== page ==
Personal Behavior Comic Strips - Page 3
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View 21 - 30 results for personal behavior comic strips. Discover the best "Personal Behavior" comics from Dilbert.com.
Dogbert and Dilbert walk through the park. Dilbert asks, "Do you think people are basically good or evil?" Dogbert replies, "Well, I know dogs are basically good." Dogbert continues, "And dogs are better than people." Dogbert continues, "But people are better than cats." They sit down under a tree. Dogbert continues, "And cats are evil . . ." Dogbert continues, "Therefore, all people are stupid." Dilbert says, "I don't follow that logic." Dogbert says, "Yes, my theory predicts you would say that."
Dilbert says to Wally, "I just read that in a few years you will be able to access all of the news and information of the world from your personal computer." Dilbert continues, "You probably saw the same article in today's paper." Wally replies, "I don't read a paper." Dilbert thinks as he walks away, "What's wrong with this picture?"
Dilbert sits in his chair and Dogbert sits on Dilbert's legs. Dogbert asks, "Who would win if a giant moth fought a giant but modest bee in an all-wool jumpsuit?" Dilbert says, "Wait . . . Who's wearing the jumpsuit -- the giant moth or the giant bee?" Dogbert replies, "The bee." Dilbert asks, "Is this just hypothetical?"
Dogbert says, "Your Chihuahua disguise is good, Ratbert, but you must also learn to THINK like a Chihuahua." Dogbert continues, "To think like a Chihuahua, imagine the sound of one hand clapping." Ratbert yells, "Ouch! I sprained my brain! Yip yip yip yip yip!!!" Dogbert says, "Good, good . . ."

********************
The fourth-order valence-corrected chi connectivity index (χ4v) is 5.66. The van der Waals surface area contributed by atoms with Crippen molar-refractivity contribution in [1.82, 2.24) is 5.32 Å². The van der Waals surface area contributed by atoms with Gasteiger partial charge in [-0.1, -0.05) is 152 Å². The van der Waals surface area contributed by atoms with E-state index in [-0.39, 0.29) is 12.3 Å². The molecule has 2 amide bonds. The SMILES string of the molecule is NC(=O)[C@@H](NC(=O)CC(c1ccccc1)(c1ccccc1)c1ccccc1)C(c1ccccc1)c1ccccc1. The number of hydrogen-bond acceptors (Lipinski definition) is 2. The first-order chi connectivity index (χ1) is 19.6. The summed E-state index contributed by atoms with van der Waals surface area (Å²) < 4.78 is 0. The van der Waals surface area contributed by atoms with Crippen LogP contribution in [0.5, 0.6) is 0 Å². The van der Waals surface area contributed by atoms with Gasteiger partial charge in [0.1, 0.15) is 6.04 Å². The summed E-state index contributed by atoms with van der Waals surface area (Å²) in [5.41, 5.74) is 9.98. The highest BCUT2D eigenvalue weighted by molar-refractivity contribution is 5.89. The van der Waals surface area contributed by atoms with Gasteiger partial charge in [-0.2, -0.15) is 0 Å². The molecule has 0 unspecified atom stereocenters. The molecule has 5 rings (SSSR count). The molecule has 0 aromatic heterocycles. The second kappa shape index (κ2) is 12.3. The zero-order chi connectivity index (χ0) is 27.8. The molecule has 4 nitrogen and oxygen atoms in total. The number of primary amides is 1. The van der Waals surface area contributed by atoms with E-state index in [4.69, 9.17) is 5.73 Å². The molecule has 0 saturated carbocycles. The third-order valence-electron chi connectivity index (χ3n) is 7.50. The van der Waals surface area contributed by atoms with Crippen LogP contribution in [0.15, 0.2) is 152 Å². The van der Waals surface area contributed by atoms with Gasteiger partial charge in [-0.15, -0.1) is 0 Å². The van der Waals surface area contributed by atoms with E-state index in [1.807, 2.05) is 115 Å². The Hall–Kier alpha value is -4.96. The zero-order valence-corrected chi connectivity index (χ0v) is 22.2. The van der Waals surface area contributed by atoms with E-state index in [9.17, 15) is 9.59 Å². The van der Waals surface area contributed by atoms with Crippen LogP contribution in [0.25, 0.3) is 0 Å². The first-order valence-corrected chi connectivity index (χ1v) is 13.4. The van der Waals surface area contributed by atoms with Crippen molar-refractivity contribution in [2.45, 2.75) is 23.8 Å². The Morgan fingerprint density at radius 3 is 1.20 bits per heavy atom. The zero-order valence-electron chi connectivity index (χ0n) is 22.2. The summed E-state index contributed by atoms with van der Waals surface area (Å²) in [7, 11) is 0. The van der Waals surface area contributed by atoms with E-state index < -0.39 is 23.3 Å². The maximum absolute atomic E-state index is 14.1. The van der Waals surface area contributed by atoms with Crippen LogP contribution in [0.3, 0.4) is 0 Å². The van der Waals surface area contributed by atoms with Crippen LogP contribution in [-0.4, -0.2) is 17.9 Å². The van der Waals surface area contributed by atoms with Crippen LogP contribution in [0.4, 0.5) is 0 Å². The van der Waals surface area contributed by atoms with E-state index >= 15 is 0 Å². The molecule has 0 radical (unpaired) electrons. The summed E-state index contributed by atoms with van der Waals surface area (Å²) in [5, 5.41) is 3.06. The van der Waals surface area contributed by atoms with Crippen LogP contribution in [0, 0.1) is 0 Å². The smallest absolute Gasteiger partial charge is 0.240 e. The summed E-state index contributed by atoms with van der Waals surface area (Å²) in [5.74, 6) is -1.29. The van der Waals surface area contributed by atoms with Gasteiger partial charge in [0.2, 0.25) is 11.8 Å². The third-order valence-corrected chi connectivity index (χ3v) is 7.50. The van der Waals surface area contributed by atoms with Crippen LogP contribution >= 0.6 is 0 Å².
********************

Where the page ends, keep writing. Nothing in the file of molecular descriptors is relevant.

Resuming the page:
Man: Hey, aren't you one of those chihuahua dogs? Ratbert: The disguise is working. Man: Unless... Maybe you're just a rat in a turtleneck sweater, pretending to be a chihuahua. Ratbert: Think fast. Man: I don't have the attention span to think about it. Ratbert: What did he mean by, "just a rat"?
Dilbert sits at his desk. Wally enters his cubicle and asks, "May I borrow your pen for a minute?" Dilbert says to his pen, "Farewell, little friend. You have always been true. May the wind be at your back. I . . . I . . . Love you . . ." Wally hands the pen back to Dilbert and says, "Uh . . . Could I borrow one which you've had less of a personal relationship with?" Dilbert asks, "How about Brenda?"
Dilbert, Wally, the Boss and a man sit at a conference table. Dilbert asks Wally, "Any luck trying to get fired?" Wally replies, "No . . But I'll get that severance package yet." Wally continues, "This morning I Krazy-glued farm animals to the Boss, but he STILL won't deal with all the bureaucracy to fire me." The Boss has a chicken glued to his head and a pig and a cow glued to each arm. The Boss says, "The staff meeting may run a little long today."
Dilbert lies on a couch and a therapist sits next to the couch taking notes. Dilbert says, ". . . My dog started charging me to pet him . . ." Dilbert continues, "I haven't hugged Mom since I was twelve . . . My dates are always disasters . . . I just need to touch somebody." Dilbert holds out his hand and says, "Good session, Doc. Thanks." The psychologist says, "Nice try."
Zimbu the Monkey sits at his desk working on the computer. Dilbert says, "It's time to end this charade, Zimbu!" Dilbert continues, "Your language skills are simple rote behavior. Monkeys are incapable of logic and reasoning." Dilbert looks at the computer screen and says, "Ha! And that program you're writing -- it's probably in 'Basic.'" Zimbu asks, "Do you ever work?"
Wally says to Dilbert, "Uh-oh, Nardo is coming. I'm out of here." Nardo and Dilbert stand nose-to-nose. Dilbert says, "Uh, hi, Nardo." Nardo says, "In the old country we did not have what you call personal space." Dilbert says, "Take your hands out of my pockets." Nardo says, "Oh, I get it. They're for your use only, right?"